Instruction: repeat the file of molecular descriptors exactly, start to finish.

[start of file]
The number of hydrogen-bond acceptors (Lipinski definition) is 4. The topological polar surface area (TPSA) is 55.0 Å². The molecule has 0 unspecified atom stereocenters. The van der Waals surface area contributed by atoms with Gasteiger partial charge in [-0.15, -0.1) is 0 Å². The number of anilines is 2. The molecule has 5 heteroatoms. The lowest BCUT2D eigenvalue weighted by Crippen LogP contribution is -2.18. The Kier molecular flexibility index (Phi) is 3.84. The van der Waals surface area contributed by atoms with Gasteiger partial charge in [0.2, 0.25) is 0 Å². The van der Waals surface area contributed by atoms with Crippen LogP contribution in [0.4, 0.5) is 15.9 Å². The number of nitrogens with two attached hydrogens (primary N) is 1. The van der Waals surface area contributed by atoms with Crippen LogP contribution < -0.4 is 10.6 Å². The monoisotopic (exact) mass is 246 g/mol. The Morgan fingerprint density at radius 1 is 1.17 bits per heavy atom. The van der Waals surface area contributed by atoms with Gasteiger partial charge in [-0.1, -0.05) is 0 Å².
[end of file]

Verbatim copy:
The number of hydrogen-bond acceptors (Lipinski definition) is 4. The topological polar surface area (TPSA) is 55.0 Å². The molecule has 0 unspecified atom stereocenters. The van der Waals surface area contributed by atoms with Gasteiger partial charge in [-0.15, -0.1) is 0 Å². The number of anilines is 2. The molecule has 5 heteroatoms. The lowest BCUT2D eigenvalue weighted by Crippen LogP contribution is -2.18. The Kier molecular flexibility index (Phi) is 3.84. The van der Waals surface area contributed by atoms with Gasteiger partial charge in [0.2, 0.25) is 0 Å². The van der Waals surface area contributed by atoms with Crippen LogP contribution in [0.4, 0.5) is 15.9 Å². The number of nitrogens with two attached hydrogens (primary N) is 1. The van der Waals surface area contributed by atoms with Crippen LogP contribution < -0.4 is 10.6 Å². The monoisotopic (exact) mass is 246 g/mol. The Morgan fingerprint density at radius 1 is 1.17 bits per heavy atom. The van der Waals surface area contributed by atoms with Gasteiger partial charge in [-0.1, -0.05) is 0 Å².